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PM orders authorities to take steps in compensating losses over forced business closures

Time of publication10:12 January 21, 2021

기사 본문 인쇄 및 글자 확대/축소

SEOUL, Jan. 21 (Yonhap) -- Prime Minister Chung Sye-kyun on Thursday ordered state finance authorities to take legislative steps to legally enable compensations for small businesses that have suffered losses due to forced closures from the government's antivirus measures.

"I've been well aware of the hearts of small business owners, who have reached their limits as COVID-19 has lasted for over a year. The four separate extra budgets and the tailored support programs remain insufficient in fully healing the pain," Chung said during an interagency meeting on the COVID-19 response held at the government complex in Seoul.

The prime minister then requested the finance ministry and involved ministries to take legislative steps to address the issue, explaining that the ruling and opposition parties alike have already proposed bills on the issues.

Prime Minister Chung Sye-kyun presides over a meeting of the Central Disaster and Safety Countermeasures Headquarters about measures against the spread of the new coronavirus at the government complex in Seoul on Jan. 21, 2021. (Yonhap)
Prime Minister Chung Sye-kyun presides over a meeting of the Central Disaster and Safety Countermeasures Headquarters about measures against the spread of the new coronavirus at the government complex in Seoul on Jan. 21, 2021. (Yonhap)

Chung's comments came as more and more business owners forced to shut down have taken legal action against state measures. Last week, over 300 cafe owners filed a class-action lawsuit against the government, seeking 1.8 billion won (US$1.64 million) in damages for losses caused by the restrictions.

Gym owners have lodged similar suits. Some gyms reopened earlier this month in defiance of an assembly ban that was imposed on them on Dec. 8.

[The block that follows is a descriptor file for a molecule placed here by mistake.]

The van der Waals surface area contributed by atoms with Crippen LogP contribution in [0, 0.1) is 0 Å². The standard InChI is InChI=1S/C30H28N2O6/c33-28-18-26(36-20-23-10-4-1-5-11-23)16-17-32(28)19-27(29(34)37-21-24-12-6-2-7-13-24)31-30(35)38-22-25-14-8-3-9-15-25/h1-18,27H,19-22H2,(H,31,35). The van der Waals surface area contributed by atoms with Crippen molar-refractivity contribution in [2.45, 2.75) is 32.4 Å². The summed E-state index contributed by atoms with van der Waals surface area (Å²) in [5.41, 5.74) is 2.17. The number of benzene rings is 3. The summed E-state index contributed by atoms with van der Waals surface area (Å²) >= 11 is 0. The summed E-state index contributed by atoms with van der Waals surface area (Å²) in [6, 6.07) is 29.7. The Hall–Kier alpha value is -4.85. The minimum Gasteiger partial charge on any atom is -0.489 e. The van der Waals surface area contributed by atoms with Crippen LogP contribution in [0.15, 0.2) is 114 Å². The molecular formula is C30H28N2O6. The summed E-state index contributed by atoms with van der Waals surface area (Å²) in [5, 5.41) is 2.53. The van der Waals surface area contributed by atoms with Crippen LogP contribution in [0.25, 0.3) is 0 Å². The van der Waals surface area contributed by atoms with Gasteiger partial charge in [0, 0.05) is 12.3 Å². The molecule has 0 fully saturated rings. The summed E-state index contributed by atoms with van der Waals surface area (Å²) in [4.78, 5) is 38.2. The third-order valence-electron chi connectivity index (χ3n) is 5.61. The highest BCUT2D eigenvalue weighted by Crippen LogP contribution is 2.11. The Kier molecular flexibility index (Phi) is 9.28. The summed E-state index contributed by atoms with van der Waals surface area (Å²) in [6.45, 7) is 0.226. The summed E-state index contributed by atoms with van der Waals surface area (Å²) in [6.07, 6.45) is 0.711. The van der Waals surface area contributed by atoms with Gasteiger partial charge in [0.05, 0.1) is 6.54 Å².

The government has issued several rounds of emergency handouts for small businesses but these are widely seen as insufficient to cover fixed costs, such as rent and salaries for employees.

Chung said he understands the criticism against the government that authorities can no longer force the sacrifices of small business owners by restricting commercial activities for the sake of disease control.

"We need to provide adequate support to those who have failed to carry out proper business due to the government's disease control measures, and now is the time to review institutionalizing such schemes," he said.

More than seven out of every 10 small business owners saw their sales plummet in 2020 from a year earlier as social distancing took a crushing toll on sales of restaurants, cafes and others, according to a recent survey commissioned by the Korea Federation of Micro Enterprise.

In this file photo, a member of the Korea Fitness Manager Association stages a one-person protest against the government's coronavirus restrictions in front of Cheong Wa Dae on Dec. 20, 2020, demanding sports facilities be allowed to run until 9 p.m. like other facilities including restaurants and cafes. (Yonhap)
In this file photo, a member of the Korea Fitness Manager Association stages a one-person protest against the government's coronavirus restrictions in front of Cheong Wa Dae on Dec. 20, 2020, demanding sports facilities be allowed to run until 9 p.m. like other facilities including restaurants and cafes. (Yonhap)

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